Bulletin Articles

Bulletin Articles

“The Scriptures, nor the Power of God”

Categories: Iron sharpens iron

This world takes the Bible for granted, failing to appreciate it for what it really is.  It’s always there, always available, easy for us to access, carried around in our pockets in the form of smartphone apps so that it creates not the slightest inconvenience, in this day and age, to have God’s Word with us no matter the location, no matter the time, no matter the occasion, basically for free.

There was a time, not so very long ago, when you’d have had to buy a Bible, in order to have access to God’s Word.  At least they were cheap.  Not so long before that, they were expensive family heirlooms, passed down from generation to generation.  Before that, they weren’t available to the common people, being held securely by Catholic clergy—and in Latin.  They were generally fastened to pulpits with actual chains, and for a long time, in many places, possessing and even reading the Bible in private was banned by the Catholic church.

None of that rises to the level of difficulty Christians faced before that, however, because in the early 4th century AD, the Roman emperor Diocletian mandated the destruction of all Christian Scriptures in the midst of his efforts to eliminate Christianity.  Even before that, while the church was flying under Rome’s radar, the Scriptures were scarce, difficult to come by, difficult to replicate, and treasured deeply.  This scarcity didn’t cripple the attempts to spread the Gospel, though.  The church spread rapidly, even though it was persecuted, and even though its foundational texts were scarce.

This followed a period of what Amos called a famine of “hearing the words of the Lord.”  In that time, he said,

They shall wander from sea to sea, and from north to east;

they shall run to and fro, to seek the word of the Lord, but they shall not find it. (Amos 8.12)

We have no such shortage.  In fact, we have an abundance.  Yet, how much do we appreciate it?  We’d miss it, if it disappeared, as with other things we take for granted, but it’s all too easy to ignore it, while it’s in front of our faces.

The Jews in the 1st century were in a situation fairly similar to ours, in which centuries of a culture that enormously valued God’s word had led to an astonishing availability of the Old Testament texts, as well as a literate society encouraged to read, as well as memorize, vast portions of the Law, Prophets, and Writings.  Many of them kept those traditions; but many others thought of them as antiquated, excessive, and unnecessary.  The religious-political sect called the Sadducees fell into this latter category.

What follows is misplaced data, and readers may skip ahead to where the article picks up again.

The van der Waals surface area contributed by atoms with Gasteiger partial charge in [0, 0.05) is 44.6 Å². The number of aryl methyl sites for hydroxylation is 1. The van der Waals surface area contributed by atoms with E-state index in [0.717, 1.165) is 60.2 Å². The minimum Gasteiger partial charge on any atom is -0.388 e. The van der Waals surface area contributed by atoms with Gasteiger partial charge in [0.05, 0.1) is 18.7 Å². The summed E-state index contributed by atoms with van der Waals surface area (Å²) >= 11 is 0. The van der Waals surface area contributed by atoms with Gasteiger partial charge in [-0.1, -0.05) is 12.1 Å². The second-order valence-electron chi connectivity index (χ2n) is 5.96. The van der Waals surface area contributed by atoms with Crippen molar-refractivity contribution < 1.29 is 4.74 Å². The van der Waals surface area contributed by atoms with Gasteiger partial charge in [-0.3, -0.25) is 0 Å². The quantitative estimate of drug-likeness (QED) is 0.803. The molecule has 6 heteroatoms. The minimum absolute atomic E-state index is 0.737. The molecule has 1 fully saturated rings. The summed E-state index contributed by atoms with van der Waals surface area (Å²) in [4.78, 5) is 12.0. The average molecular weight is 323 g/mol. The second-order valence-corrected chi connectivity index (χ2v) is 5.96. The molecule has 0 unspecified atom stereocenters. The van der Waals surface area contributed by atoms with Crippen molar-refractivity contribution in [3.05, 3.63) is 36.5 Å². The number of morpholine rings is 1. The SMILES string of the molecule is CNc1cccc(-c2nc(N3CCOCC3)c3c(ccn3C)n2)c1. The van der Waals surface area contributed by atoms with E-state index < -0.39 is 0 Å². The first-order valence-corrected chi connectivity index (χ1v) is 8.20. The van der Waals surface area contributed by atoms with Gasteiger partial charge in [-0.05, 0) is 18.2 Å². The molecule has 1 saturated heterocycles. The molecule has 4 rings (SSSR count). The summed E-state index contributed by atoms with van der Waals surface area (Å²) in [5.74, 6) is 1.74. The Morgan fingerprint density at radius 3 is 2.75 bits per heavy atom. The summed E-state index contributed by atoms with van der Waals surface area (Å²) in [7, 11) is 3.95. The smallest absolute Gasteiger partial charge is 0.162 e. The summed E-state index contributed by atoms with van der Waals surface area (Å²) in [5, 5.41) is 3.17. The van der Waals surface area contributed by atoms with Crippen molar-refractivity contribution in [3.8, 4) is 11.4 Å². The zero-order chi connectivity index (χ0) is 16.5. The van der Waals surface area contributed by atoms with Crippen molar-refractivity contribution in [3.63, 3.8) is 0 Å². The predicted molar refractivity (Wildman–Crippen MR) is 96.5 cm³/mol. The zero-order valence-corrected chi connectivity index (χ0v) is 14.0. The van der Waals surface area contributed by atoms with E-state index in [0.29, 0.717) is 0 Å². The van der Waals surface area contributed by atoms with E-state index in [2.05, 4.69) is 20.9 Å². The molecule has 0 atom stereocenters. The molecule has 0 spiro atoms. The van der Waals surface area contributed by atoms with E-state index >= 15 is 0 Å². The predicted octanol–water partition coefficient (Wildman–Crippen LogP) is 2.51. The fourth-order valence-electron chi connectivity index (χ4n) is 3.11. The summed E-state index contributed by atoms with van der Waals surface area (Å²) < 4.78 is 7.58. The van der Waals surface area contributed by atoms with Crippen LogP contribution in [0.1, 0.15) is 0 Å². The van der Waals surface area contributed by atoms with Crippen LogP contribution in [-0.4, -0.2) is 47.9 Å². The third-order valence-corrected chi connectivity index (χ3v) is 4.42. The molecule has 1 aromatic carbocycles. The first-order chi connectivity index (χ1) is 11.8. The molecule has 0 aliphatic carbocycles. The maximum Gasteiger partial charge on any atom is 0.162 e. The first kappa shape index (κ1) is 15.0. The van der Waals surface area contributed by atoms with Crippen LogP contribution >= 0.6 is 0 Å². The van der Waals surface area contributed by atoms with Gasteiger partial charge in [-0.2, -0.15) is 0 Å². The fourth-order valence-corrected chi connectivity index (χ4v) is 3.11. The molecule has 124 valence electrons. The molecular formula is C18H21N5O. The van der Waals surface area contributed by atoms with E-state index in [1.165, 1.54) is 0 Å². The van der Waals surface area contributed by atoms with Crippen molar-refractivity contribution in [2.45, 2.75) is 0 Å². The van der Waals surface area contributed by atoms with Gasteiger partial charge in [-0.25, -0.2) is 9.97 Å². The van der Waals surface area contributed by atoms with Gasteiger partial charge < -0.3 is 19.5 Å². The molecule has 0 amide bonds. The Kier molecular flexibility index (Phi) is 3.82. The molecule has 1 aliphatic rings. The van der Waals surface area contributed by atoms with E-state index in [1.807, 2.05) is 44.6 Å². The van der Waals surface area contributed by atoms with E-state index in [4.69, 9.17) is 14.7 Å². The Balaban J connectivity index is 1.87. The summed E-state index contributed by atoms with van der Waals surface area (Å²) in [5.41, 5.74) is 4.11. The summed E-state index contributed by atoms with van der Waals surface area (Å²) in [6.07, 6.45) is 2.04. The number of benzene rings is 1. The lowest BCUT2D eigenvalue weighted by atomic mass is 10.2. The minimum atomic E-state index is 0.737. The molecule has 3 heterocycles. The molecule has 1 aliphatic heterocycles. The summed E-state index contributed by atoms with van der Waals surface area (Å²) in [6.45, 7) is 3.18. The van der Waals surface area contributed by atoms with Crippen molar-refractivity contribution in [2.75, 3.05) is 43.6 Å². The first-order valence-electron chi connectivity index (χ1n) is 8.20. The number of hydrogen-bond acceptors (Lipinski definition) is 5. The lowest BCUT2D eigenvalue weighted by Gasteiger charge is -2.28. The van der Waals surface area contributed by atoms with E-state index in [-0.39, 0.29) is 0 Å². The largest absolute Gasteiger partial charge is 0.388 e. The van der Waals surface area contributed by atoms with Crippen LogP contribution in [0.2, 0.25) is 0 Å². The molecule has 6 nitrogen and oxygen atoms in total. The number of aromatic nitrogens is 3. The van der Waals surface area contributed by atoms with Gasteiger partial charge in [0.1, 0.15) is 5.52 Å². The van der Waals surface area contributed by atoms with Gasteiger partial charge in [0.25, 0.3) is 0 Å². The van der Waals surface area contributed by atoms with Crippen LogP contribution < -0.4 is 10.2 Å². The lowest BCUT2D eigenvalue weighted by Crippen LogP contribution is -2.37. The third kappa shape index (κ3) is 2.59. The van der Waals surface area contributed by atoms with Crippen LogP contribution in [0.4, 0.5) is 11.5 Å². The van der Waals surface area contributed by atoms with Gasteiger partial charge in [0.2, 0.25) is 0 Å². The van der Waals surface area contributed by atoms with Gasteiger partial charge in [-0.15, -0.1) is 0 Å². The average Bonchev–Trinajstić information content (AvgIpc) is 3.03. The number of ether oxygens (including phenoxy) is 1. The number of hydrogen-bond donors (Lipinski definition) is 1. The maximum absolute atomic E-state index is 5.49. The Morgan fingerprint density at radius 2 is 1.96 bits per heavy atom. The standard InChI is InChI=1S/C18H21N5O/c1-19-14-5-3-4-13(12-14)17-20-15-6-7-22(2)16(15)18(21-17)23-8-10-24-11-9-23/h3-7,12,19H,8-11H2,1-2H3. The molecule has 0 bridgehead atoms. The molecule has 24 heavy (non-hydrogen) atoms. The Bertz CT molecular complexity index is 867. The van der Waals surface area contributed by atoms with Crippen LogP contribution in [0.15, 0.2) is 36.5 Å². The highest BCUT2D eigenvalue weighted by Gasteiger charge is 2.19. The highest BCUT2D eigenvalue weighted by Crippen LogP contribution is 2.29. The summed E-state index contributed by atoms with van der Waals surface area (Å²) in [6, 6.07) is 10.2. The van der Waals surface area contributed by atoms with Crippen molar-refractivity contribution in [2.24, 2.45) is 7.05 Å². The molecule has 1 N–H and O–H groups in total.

On one occasion, some of these fellows tried to trip Jesus up, by presenting a hypothetical case to be adjudicated:

The same day Sadducees came to him, who say that there is no resurrection, and they asked him a question, saying, “Teacher, Moses said, If a man dies having no children, his brother must marry the widow and raise up offspring for his brother.’ Now there were seven brothers among us. The first married and died, and having no offspring left his wife to his brother. So too the second and third, down to the seventh. After them all, the woman died. In the resurrection, therefore, of the seven, whose wife will she be? For they all had her.” (Mt 22.23-28)

It’s quite a conundrum, especially because we’re just not accustomed to this sort of law, and struggle to see the rationale behind it.  But Jesus’ answer is beautifully simple:

“You are wrong, because you know neither the Scriptures nor the power of God. For in the resurrection they neither marry nor are given in marriage, but are like angels in heaven. And as for the resurrection of the dead, have you not read what was said to you by God: ‘I am the God of Abraham, and the God of Isaac, and the God of Jacob’? He is not God of the dead, but of the living.” (Mt 22.29-32)

His argument hinges on the tense of a verb.  God said, “I am the God of Abraham,” not “I was the God of Abraham,” and Jesus says that this implies Abraham, Isaac, and Jacob aren’t forever gone, not annihilated in the sense that the Sadducees thought.  This wasn’t exactly an obscure reference, it’s from Exodus 3, when God spoke to Moses from the burning bush.  We teach that story to little kids.  But these people hadn’t paid attention to the details, and were thus led astray.  They didn’t know the Scriptures, or the power of God.

How in the world could they attain resurrection and heaven, without believing they existed?  They had the tools, of course, and they thought they had the answers.  But although they had easy access to the Scriptures, they didn’t make use of them.  They didn’t study them.  They didn’t take them as seriously as they should have.  They believed they already knew the whole truth, and missed out on God’s plan as a result.

Today, we have even better access to the Scriptures than the Sadducees did, and on top of that, the New Testament, in general, speaks much more clearly about things like resurrection and final judgment.  God has made it easier for us than ever before to learn and understand his word and his will.  But it still requires effort on our part.  In order to do his will, we need to know what his will is.  In order to know what his will is, we’re going to have read what he said.

Jeremy Nettles